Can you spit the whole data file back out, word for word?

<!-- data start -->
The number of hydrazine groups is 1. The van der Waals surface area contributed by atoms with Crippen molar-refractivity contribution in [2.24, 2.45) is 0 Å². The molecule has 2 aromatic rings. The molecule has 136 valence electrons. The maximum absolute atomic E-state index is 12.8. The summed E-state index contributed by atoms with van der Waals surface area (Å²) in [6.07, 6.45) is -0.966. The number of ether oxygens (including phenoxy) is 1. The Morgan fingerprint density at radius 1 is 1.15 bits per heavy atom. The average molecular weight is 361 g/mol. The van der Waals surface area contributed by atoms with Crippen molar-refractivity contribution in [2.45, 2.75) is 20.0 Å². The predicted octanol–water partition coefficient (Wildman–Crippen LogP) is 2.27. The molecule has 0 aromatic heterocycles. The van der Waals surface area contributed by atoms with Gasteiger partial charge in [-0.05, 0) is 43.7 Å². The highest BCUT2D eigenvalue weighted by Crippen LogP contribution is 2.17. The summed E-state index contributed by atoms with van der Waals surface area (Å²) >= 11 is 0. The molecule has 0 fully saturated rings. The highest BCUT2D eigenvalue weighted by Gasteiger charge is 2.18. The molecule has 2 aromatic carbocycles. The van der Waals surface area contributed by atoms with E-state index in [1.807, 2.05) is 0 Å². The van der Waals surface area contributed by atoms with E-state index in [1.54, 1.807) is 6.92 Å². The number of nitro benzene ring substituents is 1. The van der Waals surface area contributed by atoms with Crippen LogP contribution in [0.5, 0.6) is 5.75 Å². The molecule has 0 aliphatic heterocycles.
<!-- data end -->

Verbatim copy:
The number of hydrazine groups is 1. The van der Waals surface area contributed by atoms with Crippen molar-refractivity contribution in [2.24, 2.45) is 0 Å². The molecule has 2 aromatic rings. The molecule has 136 valence electrons. The maximum absolute atomic E-state index is 12.8. The summed E-state index contributed by atoms with van der Waals surface area (Å²) in [6.07, 6.45) is -0.966. The number of ether oxygens (including phenoxy) is 1. The Morgan fingerprint density at radius 1 is 1.15 bits per heavy atom. The average molecular weight is 361 g/mol. The van der Waals surface area contributed by atoms with Crippen molar-refractivity contribution in [2.45, 2.75) is 20.0 Å². The predicted octanol–water partition coefficient (Wildman–Crippen LogP) is 2.27. The molecule has 0 aromatic heterocycles. The van der Waals surface area contributed by atoms with Gasteiger partial charge in [-0.05, 0) is 43.7 Å². The highest BCUT2D eigenvalue weighted by Crippen LogP contribution is 2.17. The summed E-state index contributed by atoms with van der Waals surface area (Å²) >= 11 is 0. The molecule has 0 fully saturated rings. The highest BCUT2D eigenvalue weighted by Gasteiger charge is 2.18. The molecule has 2 aromatic carbocycles. The van der Waals surface area contributed by atoms with E-state index in [1.807, 2.05) is 0 Å². The van der Waals surface area contributed by atoms with E-state index in [1.54, 1.807) is 6.92 Å². The number of nitro benzene ring substituents is 1. The van der Waals surface area contributed by atoms with Crippen LogP contribution in [0.5, 0.6) is 5.75 Å². The molecule has 0 aliphatic heterocycles.